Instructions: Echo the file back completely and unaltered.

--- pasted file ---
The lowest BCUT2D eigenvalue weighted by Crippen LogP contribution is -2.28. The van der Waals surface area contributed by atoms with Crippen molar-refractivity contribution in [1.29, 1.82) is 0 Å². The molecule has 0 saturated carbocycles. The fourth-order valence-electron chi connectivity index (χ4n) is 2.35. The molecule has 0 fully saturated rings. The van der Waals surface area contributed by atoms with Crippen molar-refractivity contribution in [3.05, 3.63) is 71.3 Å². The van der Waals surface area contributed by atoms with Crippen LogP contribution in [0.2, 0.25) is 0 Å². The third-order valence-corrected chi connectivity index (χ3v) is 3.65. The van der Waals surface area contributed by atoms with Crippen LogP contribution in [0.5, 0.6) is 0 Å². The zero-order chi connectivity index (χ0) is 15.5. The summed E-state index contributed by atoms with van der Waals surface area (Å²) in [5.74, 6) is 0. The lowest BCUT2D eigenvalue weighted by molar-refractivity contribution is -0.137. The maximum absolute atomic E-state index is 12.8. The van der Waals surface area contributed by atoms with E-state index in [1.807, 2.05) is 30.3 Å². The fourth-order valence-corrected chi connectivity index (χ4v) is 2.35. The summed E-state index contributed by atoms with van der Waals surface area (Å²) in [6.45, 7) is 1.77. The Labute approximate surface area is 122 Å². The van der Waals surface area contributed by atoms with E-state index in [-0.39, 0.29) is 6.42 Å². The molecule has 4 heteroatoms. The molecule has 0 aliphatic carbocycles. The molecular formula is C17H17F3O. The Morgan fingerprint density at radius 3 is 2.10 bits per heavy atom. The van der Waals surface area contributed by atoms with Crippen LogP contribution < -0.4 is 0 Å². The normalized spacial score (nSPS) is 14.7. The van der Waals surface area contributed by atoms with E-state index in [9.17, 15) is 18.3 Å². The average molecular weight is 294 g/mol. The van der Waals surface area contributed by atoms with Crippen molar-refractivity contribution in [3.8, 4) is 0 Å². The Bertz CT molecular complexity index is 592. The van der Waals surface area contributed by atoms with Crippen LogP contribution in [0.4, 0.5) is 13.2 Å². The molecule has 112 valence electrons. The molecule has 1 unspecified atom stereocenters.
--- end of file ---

The lowest BCUT2D eigenvalue weighted by Crippen LogP contribution is -2.28. The van der Waals surface area contributed by atoms with Crippen molar-refractivity contribution in [1.29, 1.82) is 0 Å². The molecule has 0 saturated carbocycles. The fourth-order valence-electron chi connectivity index (χ4n) is 2.35. The molecule has 0 fully saturated rings. The van der Waals surface area contributed by atoms with Crippen molar-refractivity contribution in [3.05, 3.63) is 71.3 Å². The van der Waals surface area contributed by atoms with Crippen LogP contribution in [0.2, 0.25) is 0 Å². The third-order valence-corrected chi connectivity index (χ3v) is 3.65. The van der Waals surface area contributed by atoms with Crippen LogP contribution in [0.5, 0.6) is 0 Å². The zero-order chi connectivity index (χ0) is 15.5. The summed E-state index contributed by atoms with van der Waals surface area (Å²) in [5.74, 6) is 0. The lowest BCUT2D eigenvalue weighted by molar-refractivity contribution is -0.137. The maximum absolute atomic E-state index is 12.8. The van der Waals surface area contributed by atoms with E-state index in [1.807, 2.05) is 30.3 Å². The fourth-order valence-corrected chi connectivity index (χ4v) is 2.35. The summed E-state index contributed by atoms with van der Waals surface area (Å²) in [6.45, 7) is 1.77. The Labute approximate surface area is 122 Å². The van der Waals surface area contributed by atoms with E-state index in [-0.39, 0.29) is 6.42 Å². The molecule has 4 heteroatoms. The molecule has 0 aliphatic carbocycles. The molecular formula is C17H17F3O. The Morgan fingerprint density at radius 3 is 2.10 bits per heavy atom. The van der Waals surface area contributed by atoms with Crippen LogP contribution < -0.4 is 0 Å². The normalized spacial score (nSPS) is 14.7. The van der Waals surface area contributed by atoms with E-state index in [9.17, 15) is 18.3 Å². The average molecular weight is 294 g/mol. The van der Waals surface area contributed by atoms with Crippen molar-refractivity contribution in [3.8, 4) is 0 Å². The Bertz CT molecular complexity index is 592. The van der Waals surface area contributed by atoms with Crippen LogP contribution in [0.4, 0.5) is 13.2 Å². The molecule has 112 valence electrons. The molecule has 1 unspecified atom stereocenters.